Contract laws are often complex. In general, individuals are free to contract with one another as they see fit. The courts exist to enforce those contracts. However, our Chicago nursing home neglect lawyers know that it is rarely that simple. Power differences in the modern world mean that the principles of negotiation in business dealings simply do not exist in some settings. That is why for decades courts have acted as a key intermediary ensuring that egregious contract terms, usually forced upon one without knowledge or ability to negotiate fairly, are not upheld.
This debate continues today, including on issues related to nursing home neglect. In particular, there remains much disagreement about mandatory arbitration clauses in nursing home admission contracts. These clauses force residents to give up their basic legal rights in the event that a dispute arises related to the care they receive at the home. Essentially, the clauses mean that if a nursing home causes harm by acting negligently, the victims cannot use the regular civil justice system to seek relief.
A recent letter to the editor from The Legal Intelligencer poignantly discussed the problems with these clauses. The letter points out the extreme emotions in play when a loved one is forced to move into a nursing home. This is an incredibly stressful time, often faced by seniors and their adult children. The contracts and clauses must be signed in the middle of the emotional rollercoaster. Our Illinois nursing home attorneys appreciate that this fact must be taken into account when evaluating the merits of these legal arrangements.
Some claim that arbitration is actually a superior model of resolving disputes, and residents are better served by using arbitration. If that were true, then residents could always agree to arbitration when the dispute arises. However, these clauses are always included “pre-dispute” when the family does not have the aid of counsel. Clearly, these companies place the clauses in the contract for their own benefit at a time when virtually no nursing home neglect lawyer would advise the agreement be signed.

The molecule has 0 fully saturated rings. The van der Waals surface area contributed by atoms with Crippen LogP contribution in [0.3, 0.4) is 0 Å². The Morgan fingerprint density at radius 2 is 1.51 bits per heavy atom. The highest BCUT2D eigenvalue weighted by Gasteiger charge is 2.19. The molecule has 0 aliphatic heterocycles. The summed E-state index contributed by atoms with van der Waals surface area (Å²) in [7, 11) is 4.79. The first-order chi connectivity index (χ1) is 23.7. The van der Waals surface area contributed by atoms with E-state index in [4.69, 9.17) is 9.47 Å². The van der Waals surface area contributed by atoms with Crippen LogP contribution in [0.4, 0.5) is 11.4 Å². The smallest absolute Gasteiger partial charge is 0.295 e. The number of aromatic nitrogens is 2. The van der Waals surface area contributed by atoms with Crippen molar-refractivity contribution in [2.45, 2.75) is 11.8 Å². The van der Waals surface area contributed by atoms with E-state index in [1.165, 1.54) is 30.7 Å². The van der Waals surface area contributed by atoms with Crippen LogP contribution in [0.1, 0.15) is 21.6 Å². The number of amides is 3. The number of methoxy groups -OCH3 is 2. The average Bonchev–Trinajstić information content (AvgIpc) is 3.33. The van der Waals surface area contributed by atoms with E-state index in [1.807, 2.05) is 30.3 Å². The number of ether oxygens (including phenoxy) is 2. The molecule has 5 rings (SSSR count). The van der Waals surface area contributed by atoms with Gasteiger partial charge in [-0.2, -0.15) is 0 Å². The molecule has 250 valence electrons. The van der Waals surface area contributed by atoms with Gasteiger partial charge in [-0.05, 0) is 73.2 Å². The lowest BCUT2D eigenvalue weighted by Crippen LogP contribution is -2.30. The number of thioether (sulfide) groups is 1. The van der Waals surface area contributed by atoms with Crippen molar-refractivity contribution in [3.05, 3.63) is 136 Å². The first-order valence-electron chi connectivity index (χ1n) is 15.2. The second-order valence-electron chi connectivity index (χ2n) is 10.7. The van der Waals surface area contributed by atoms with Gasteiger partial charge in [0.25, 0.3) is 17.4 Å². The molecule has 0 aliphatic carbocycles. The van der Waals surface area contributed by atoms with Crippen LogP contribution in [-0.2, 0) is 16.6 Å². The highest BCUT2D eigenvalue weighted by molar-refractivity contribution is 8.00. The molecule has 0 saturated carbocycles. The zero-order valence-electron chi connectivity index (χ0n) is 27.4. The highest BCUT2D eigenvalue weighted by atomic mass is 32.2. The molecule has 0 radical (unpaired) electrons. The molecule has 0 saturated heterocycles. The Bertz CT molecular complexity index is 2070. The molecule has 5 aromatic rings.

Many supporting these clauses seek to avoid a jury under the assumption that juries are always “guided by emotion.” Yet, this perspective flies in the face of the 7th Amendment to the U.S. Constitution, which guarantees a right to a trial by jury. Obviously jury verdicts will always go against one side in a dispute. That side will likely argue that the jury made a mistake and was guided by improper principles. At the end of the day, however, our Founders rightly identified that the only way to fairly settle disputes was via an impartial group of individuals pulled from the community. Flaws can be pointed out, but that does not mean the jury system itself should be replaced contrary to constitutional dictates.
We continue to urge all local residents to be aware of the details of agreements signed during a nursing home admission. No one should ever have to deal with the legal consequences of a loved one harmed by nursing home negligence. However, if the need does arise, the family deserves the same basic access to the justice system guaranteed by the constitution.
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